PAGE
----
As Office 365 becomes more mature, and more organisations look to evaluate the feasibility of moving to the cloud, so the potential complexity of these scenarios increases. One of the questions I am facing more often is ‘Do we use a single tenant or multiple tenants for our organisation?’
This question is asked for a number of reasons, the organisation may be divided into different operating companies, or there may be geographical dispersal. The answer is going to depend on the specific circumstances for each organisation, however I have found it useful to create a high-level view of the pros and cons of each approach, to use when discussing this.
The list below covers the functional and technical aspects, but doesn’t take into account any commercial considerations, as these are also going to vary for each organisation. This is a starting point, to discuss the limitations and decide how relevant each one is to an organisation before making a decision.
- Single SMTP domain name support. For example, if all users need a company.com primary email address, there is no easy way to provide this without all users existing in the same tenant, or via a complex mail routing mechanism
- Single point of control and management. The implementation of Role Based Access Control (RBAC) allows for flexible controls to be put in place to manage licensing, users, and services. This provides a simple management experience for centralised or follow-the-sun models.
- Branding. Controls for portal pages, SharePoint sites and email disclaimers is unified
- Centralised Policies. As all users will be considered ‘internal’, they will be more easily managed by one set of policies.
- Tenant location. The tenant is located in a data centre in a single location (US, Europe etc.). This is fine where the largest (or only) set of users exist in a specific area. However, for globally distributed organisations, the user experience of services which rely on low-latency connectivity such as Skype for Business can suffer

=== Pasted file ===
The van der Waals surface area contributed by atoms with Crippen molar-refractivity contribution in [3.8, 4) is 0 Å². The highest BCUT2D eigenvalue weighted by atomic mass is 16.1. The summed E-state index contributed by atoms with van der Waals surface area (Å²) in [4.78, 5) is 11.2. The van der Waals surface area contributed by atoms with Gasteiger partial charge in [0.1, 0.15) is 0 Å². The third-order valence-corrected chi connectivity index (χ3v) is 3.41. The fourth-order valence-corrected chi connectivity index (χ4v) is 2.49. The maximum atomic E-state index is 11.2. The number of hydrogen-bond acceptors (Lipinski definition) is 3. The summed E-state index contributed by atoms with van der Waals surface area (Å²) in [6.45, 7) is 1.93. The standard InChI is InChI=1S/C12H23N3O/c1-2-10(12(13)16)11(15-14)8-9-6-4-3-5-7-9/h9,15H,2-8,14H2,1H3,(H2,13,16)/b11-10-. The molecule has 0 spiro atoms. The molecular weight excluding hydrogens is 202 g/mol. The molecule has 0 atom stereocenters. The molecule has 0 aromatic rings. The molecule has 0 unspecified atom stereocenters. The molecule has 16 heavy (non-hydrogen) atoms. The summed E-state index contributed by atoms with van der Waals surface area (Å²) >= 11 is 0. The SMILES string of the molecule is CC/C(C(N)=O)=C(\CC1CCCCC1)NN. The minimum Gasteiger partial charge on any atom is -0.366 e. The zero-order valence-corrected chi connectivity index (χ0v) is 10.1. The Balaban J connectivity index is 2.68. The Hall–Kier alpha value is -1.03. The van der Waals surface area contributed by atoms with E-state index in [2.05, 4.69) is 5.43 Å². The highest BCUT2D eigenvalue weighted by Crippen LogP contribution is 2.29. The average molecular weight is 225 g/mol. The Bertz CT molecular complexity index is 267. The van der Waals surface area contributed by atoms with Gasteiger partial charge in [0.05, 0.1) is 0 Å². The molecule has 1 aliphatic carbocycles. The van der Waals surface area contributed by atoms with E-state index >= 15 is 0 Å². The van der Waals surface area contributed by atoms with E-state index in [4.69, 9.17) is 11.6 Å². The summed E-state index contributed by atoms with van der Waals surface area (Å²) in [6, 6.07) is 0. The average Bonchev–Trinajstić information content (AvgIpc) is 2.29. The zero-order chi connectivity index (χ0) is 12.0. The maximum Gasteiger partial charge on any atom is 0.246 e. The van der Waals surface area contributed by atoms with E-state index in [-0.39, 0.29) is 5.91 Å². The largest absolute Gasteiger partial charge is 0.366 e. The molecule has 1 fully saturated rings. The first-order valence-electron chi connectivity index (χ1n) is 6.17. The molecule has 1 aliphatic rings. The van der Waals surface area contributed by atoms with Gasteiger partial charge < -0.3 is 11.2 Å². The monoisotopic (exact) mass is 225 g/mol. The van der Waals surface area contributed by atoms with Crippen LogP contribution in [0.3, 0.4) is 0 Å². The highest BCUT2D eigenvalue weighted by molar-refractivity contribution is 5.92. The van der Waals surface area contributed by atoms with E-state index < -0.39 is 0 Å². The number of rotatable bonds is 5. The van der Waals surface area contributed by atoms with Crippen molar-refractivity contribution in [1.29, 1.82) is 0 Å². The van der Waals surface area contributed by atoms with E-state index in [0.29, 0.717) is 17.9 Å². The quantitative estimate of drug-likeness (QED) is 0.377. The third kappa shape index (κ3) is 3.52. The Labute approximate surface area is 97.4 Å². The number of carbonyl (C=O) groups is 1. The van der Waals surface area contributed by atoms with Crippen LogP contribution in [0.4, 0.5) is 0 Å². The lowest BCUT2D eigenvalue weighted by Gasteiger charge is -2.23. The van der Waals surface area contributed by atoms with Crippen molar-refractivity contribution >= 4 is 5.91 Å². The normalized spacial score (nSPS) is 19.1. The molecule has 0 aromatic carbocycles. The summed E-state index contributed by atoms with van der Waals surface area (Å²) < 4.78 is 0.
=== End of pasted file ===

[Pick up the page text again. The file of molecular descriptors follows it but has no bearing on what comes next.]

- Administration. Role Management is very cumbersome and complex to implement, where management needs to be segregated. Global administrators still maintain control of all users
- Directory synchronisation. A single directory can be easily synchronised into Office 365. Adding multiple directories is possible, even where no trusts exist, but this becomes a much more complex process technically and logistically, such as with conflicting attributes
- Administration autonomy. The distribution provides autonomy and control of the Office 365 portal and services
- Data sovereignty. Companies or sectors may have specific requirements to ensure data remains resident in certain geographies
- Tenant location. Performance of some applications will be better due to the datacentre location being closer to the users
- Administration simplicity. There will be less complexity in managing admin roles on a large scale, managing licenses is much easier and based specifically on the way each company operates
- No single SMTP domain name. Sharing a namespace and consolidated company domain is very complicated to the point of being considered not possible
- Mailbox moves. If users move between locations, then moving their data and identity becomes a much more complex process.
- External Users. For many of the supporting Office 365 services, such as Skype for Business, Yammer and Groups, users from different tenants will be considered ‘external’ which will therefore be subject to policies which limit their functionality or levels of collaboration
- Global policies. Implementing global security and compliance policies can be difficult to achieve across multiple tenants and admin groups
- Centralised licencing. Multiple locations to manage licensing can have limitations if only a single Microsoft licensing agreement exists.